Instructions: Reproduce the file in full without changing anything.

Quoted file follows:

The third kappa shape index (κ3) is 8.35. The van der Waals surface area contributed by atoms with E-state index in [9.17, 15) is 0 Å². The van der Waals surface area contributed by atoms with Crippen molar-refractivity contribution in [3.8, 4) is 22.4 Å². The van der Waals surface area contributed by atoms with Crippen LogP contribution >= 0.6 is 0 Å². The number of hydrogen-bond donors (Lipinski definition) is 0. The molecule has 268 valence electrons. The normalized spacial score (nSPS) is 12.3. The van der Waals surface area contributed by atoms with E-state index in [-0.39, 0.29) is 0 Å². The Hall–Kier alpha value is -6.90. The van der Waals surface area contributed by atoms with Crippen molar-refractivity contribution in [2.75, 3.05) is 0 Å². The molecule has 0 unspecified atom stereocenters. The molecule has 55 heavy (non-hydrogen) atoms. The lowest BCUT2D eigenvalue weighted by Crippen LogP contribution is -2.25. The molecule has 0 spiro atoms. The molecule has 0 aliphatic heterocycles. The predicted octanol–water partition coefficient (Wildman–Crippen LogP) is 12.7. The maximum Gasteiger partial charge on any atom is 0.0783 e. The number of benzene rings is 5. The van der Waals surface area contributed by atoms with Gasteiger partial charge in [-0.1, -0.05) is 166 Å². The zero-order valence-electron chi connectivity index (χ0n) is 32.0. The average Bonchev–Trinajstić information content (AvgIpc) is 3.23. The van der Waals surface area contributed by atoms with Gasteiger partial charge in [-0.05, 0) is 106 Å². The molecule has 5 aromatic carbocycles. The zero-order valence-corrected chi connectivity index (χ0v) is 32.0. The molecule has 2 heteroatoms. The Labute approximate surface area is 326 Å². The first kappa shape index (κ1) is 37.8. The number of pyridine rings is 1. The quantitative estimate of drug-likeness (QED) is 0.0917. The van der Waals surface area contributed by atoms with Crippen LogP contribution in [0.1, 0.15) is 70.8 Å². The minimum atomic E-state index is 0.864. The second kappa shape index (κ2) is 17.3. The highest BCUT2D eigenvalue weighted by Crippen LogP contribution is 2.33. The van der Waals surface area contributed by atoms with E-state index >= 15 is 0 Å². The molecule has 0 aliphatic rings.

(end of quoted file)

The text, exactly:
The third kappa shape index (κ3) is 8.35. The van der Waals surface area contributed by atoms with E-state index in [9.17, 15) is 0 Å². The van der Waals surface area contributed by atoms with Crippen molar-refractivity contribution in [3.8, 4) is 22.4 Å². The van der Waals surface area contributed by atoms with Crippen LogP contribution >= 0.6 is 0 Å². The number of hydrogen-bond donors (Lipinski definition) is 0. The molecule has 268 valence electrons. The normalized spacial score (nSPS) is 12.3. The van der Waals surface area contributed by atoms with E-state index in [-0.39, 0.29) is 0 Å². The Hall–Kier alpha value is -6.90. The van der Waals surface area contributed by atoms with Crippen molar-refractivity contribution in [2.75, 3.05) is 0 Å². The molecule has 0 unspecified atom stereocenters. The molecule has 55 heavy (non-hydrogen) atoms. The lowest BCUT2D eigenvalue weighted by Crippen LogP contribution is -2.25. The molecule has 0 spiro atoms. The molecule has 0 aliphatic heterocycles. The predicted octanol–water partition coefficient (Wildman–Crippen LogP) is 12.7. The maximum Gasteiger partial charge on any atom is 0.0783 e. The number of benzene rings is 5. The van der Waals surface area contributed by atoms with Gasteiger partial charge in [-0.1, -0.05) is 166 Å². The zero-order valence-electron chi connectivity index (χ0n) is 32.0. The average Bonchev–Trinajstić information content (AvgIpc) is 3.23. The van der Waals surface area contributed by atoms with Gasteiger partial charge in [-0.05, 0) is 106 Å². The molecule has 5 aromatic carbocycles. The zero-order valence-corrected chi connectivity index (χ0v) is 32.0. The molecule has 2 heteroatoms. The Labute approximate surface area is 326 Å². The first kappa shape index (κ1) is 37.8. The number of pyridine rings is 1. The quantitative estimate of drug-likeness (QED) is 0.0917. The van der Waals surface area contributed by atoms with Crippen LogP contribution in [0.1, 0.15) is 70.8 Å². The minimum atomic E-state index is 0.864. The second kappa shape index (κ2) is 17.3. The highest BCUT2D eigenvalue weighted by Crippen LogP contribution is 2.33. The van der Waals surface area contributed by atoms with E-state index >= 15 is 0 Å². The molecule has 0 aliphatic rings.